Suppose first that all the left adjoints Lan gLan_g exist for opfibrational slices and satisfy the Beck-Chevalley condition for comma squares. Then this comma square gives us an equivalence f *Lan ts *f^*\simeq Lan_t s^*, so that f *:Opf(X)Opf(Y)f^*:Opf(X)\to Opf(Y) has the right adjoint Ran f:=Ran st *Ran_f := Ran_s t^*.

We now show that regardless of the overall existence of left adjoints, the particular value Lan ts *(A)Lan_t s^*(A) exists for any AOpf(X)A\in Opf(X) and is given by f *Af^*A. This clearly suffices to prove the result.

According to the proof of Proposition 5, Lan ts *(A)Lan_t s^*(A) should be given by the codescent object of

Descent object R R S S T T

where

T= Σ ts *A× YY 2 S= Σ t(s *A× (1/f)(1/f) 2)× YY 2 R= Σ t(s *A× (1/f)(1/f) 2× (1/f)(1/f) 2)× YY 2. \begin{aligned} T =& \Sigma_t s^* A \times_Y Y ^{\mathbf{2}}\\ S =& \Sigma_t \left(s^* A\times_{(1/f)} (1/f)^{\mathbf{2}}\right) \times_Y Y ^{\mathbf{2}}\\ R =& \Sigma_t \left(s^* A\times_{(1/f)} (1/f)^{\mathbf{2}} \times_{(1/f)} (1/f)^{\mathbf{2}}\right) \times_Y Y ^{\mathbf{2}}. \end{aligned}

Now we have a map

q:Σ ts *A× YY 2f *A× YY 2f *A;q:\Sigma_t s^* A \times_Y Y ^{\mathbf{2}} \to f^* A \times_Y Y ^{\mathbf{2}} \to f^*A;

the first map is a Beck-Chevalley morphism, and the second comes from the fact that f *Af^*A is an opfibration. We claim that qq is actually a codescent object of the above diagram, and in fact it is a split codescent object. Recall from

  • Claudio Hermida, Descent on 2-fibrations and strongly 2-regular 2-categories.

that a split codescent object is a diagram

Descent object R R π 01 \pi_{01} π 12 \pi_{12} π 02 \pi_{02} μ \mu S S c c d d τ \tau T T q q σ \sigma Q Q

with isomorphisms cτσqc\tau \cong \sigma q, π 12μτc\pi_{12} \mu \cong \tau c, π 02μτd\pi_{02}\mu \cong \tau d, 1π 01μ1\cong\pi_{01}\mu, 1dτ1\cong d\tau, and 1qσ1\cong q\sigma satisfying certain axioms. In this situation, qq is necessarily the codescent object of the diagram composed of d,c,π 01,π 02,π 12d,c,\pi_{01},\pi_{02},\pi_{12}.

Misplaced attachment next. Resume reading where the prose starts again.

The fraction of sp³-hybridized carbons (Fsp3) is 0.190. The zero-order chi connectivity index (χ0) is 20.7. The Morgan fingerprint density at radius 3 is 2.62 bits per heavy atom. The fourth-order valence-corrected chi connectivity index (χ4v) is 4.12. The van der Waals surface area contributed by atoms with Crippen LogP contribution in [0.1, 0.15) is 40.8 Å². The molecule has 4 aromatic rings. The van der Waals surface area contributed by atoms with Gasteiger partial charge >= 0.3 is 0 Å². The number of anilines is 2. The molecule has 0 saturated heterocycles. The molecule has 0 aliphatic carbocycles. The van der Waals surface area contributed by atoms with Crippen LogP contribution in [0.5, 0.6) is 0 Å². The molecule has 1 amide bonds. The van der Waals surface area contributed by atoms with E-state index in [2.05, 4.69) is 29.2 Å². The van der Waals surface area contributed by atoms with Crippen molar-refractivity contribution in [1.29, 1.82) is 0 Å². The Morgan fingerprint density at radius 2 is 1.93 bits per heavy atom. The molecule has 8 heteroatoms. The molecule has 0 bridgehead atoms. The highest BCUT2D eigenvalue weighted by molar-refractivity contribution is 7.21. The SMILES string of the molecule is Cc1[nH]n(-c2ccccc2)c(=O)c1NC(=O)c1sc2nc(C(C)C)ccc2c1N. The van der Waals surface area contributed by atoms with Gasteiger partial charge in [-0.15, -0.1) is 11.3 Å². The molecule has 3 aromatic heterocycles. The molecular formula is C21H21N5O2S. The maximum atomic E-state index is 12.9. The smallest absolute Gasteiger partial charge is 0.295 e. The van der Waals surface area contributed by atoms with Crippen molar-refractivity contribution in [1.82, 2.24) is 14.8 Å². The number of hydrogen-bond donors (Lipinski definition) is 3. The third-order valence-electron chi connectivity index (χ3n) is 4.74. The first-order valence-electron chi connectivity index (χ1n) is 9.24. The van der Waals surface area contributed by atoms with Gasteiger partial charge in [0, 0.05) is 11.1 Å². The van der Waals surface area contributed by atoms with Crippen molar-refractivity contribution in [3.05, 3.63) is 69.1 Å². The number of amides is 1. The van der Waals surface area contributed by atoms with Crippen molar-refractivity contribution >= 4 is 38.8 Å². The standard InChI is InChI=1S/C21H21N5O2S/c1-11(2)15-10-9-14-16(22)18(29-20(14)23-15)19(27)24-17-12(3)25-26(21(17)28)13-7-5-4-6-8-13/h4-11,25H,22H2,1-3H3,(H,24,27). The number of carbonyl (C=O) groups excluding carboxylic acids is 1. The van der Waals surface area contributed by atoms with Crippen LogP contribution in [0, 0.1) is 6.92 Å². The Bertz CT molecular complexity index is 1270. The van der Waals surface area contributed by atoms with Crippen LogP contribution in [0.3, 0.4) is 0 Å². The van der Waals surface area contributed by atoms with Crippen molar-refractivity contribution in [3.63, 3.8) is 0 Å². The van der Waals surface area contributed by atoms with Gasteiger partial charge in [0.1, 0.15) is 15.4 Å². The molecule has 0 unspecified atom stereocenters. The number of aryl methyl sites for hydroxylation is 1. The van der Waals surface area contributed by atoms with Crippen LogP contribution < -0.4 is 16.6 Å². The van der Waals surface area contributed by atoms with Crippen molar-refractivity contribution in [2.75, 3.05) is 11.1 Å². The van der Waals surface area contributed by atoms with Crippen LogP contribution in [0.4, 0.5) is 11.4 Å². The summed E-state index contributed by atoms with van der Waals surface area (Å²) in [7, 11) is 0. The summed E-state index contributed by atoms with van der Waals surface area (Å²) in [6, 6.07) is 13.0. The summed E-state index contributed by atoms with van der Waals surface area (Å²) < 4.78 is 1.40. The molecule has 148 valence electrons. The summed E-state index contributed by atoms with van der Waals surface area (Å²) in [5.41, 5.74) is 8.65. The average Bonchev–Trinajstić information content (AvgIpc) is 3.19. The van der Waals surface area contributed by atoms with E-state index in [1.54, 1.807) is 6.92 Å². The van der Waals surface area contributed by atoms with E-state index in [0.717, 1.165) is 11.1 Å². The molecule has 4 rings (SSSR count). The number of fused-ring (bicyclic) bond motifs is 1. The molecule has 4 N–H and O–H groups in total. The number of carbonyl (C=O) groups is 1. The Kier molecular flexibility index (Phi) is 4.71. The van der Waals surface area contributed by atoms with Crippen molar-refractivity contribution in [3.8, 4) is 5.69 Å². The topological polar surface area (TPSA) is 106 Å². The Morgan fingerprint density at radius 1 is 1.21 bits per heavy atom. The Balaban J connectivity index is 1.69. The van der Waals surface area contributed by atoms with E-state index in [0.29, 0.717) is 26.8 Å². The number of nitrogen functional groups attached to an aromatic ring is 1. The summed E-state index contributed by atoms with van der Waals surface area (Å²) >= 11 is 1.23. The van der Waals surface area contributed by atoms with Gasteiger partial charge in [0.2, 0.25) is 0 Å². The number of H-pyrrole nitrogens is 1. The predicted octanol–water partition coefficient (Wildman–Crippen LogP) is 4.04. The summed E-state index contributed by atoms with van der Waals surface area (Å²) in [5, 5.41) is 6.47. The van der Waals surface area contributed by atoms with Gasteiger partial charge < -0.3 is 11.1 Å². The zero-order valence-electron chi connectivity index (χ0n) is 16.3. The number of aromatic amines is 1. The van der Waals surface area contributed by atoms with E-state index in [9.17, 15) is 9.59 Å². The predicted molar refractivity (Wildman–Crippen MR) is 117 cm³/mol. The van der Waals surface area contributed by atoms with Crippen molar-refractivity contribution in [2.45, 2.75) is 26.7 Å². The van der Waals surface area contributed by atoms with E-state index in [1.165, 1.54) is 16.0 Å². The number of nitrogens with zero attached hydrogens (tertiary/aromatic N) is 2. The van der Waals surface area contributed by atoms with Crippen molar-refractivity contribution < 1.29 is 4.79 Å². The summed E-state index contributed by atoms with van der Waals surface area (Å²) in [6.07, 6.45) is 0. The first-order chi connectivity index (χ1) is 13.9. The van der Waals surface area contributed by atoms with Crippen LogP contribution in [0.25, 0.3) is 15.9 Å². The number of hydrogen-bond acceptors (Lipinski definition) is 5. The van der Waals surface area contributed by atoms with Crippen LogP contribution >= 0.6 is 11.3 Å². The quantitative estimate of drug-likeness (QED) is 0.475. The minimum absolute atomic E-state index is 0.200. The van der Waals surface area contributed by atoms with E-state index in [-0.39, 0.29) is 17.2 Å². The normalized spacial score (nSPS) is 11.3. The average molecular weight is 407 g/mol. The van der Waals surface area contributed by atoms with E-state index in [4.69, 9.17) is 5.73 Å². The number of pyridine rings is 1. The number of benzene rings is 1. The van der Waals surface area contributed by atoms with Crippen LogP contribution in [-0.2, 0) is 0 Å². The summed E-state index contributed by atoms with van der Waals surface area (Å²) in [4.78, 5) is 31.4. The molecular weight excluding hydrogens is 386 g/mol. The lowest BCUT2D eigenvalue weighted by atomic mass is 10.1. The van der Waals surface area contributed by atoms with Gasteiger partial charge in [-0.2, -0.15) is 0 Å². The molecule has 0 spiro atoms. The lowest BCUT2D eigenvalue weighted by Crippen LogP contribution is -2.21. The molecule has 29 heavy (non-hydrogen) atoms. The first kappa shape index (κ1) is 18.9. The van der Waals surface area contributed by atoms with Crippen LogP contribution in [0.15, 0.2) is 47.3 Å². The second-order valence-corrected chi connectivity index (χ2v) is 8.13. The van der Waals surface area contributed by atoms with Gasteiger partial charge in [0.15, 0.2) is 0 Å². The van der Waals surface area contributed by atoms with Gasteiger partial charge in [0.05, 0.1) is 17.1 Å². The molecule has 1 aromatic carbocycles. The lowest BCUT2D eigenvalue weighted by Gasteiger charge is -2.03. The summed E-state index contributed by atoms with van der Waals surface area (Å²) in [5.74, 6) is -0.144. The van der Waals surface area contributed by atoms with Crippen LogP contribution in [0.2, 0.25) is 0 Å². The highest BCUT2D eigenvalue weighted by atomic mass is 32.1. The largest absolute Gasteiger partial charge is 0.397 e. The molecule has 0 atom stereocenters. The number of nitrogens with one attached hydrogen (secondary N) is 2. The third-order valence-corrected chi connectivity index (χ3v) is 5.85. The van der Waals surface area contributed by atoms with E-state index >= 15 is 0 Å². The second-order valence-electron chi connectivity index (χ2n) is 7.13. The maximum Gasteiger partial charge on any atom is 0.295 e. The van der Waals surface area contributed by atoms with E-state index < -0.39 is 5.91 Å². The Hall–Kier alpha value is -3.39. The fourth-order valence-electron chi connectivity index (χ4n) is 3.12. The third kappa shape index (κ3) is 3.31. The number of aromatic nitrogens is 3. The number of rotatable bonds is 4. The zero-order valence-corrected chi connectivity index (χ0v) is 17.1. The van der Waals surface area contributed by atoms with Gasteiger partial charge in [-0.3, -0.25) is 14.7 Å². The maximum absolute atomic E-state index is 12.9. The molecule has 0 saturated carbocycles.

Tracing through the definitions above, we see that our TT is the limit of the span AXYA\to X \leftarrow Y weighted by

(0)(012)(12).(0) \;\to\; (0\to 1\to 2) \;\leftarrow\; (1\to 2).

Likewise, SS is the limit of AXYA\to X \leftarrow Y weighted by

(0)(0 1 2 3 4)(234)(0) \;\to\; \left(\array{0&\to&1\\ \downarrow && \downarrow \\ 2 &\to & 3& \to & 4}\right) \;\leftarrow\; (2 \to 3\to 4)

and RR is the limit by an evident more complicated weight. Finally, f *Af^*A itself is the limit of the same span weighted by

()()().(\cdot) \;\to\; (\cdot) \;\leftarrow\; (\cdot).

The morphism qq is induced by the action of XX on the opfibration AA, applied twice. The morphism dd is induced by the inclusion of the second arrow in a composable pair and the action of XX on AA applied once. The morphism cc is induced by the composition of a composable pair. We define the splitting σ,τ,μ\sigma,\tau,\mu in terms of the limit weights by adding in identity morphisms in appropriate places. It is then straightforward to check that the axioms for a split codescent object are satisfied.

Corollary

If KK has exponentials, then f *:DOpf(X)DOpf(Y)f^*:DOpf(X)\to DOpf(Y) and f *:DFib(X)DFib(Y)f^*:DFib(X)\to DFib(Y) have right adjoints Ran fRan_f for any ff.

Proof

Right adjoints preserve discrete objects.

This completes the proof that exponentiability of fibrations and opfibrations implies all the other notable exponentiability properties we might want to require of a 2-category.

Enrichment

One further observation:

Proposition

If KK has exponentials, then each category DFib(X)DFib(X) is enriched over the cartesian closed category disc(K)disc(K).

Proof

We define the hom-object DFib(X)(A,B)\mathbf{DFib(X)}(A,B) to be Ran XB ARan_X B^A, where B AB^A is the exponential in DFib(X)DFib(X) and

Ran X:DFib(X)DFib(1)disc(K)Ran_X:DFib(X) \to DFib(1)\simeq disc(K)

is the right adjoint to X *X^*. A composition map is obtained by adjointness in the usual way. We also have

K(1,DFib(X)(A,B)) K(1,Ran XB A) DFib(X)(1 X,B A) DFib(X)(A,B)\begin{aligned} K(1,\mathbf{DFib(X)}(A,B)) \cong& K(1, Ran_X B^A)\\ \cong& DFib(X)(1_X, B^A)\\ \cong& DFib(X)(A,B) \end{aligned}

so the underlying ordinary category of this disc(K)disc(K)-enriched category is the ordinary category DFib(X)DFib(X).

In fact, more is true: I believe DFib(X)DFib(X) can be made into a locally internal category, or equivalently a locally small fibration, over disc(K)disc(K). Its fiber over a discrete object ZKZ\in K is the category DFib(X×Z)DFib(X\times Z). This follows by localizing the previous lemma in the slices Fib(Z)K/ZFib(Z)\simeq K/Z; one also has to check that a suitable Beck-Chevalley condition is satisfied by the right adjoints Ran fRan_f.

Revised on February 27, 2009 14:59:16 by Jacques Distler? (128.83.114.63)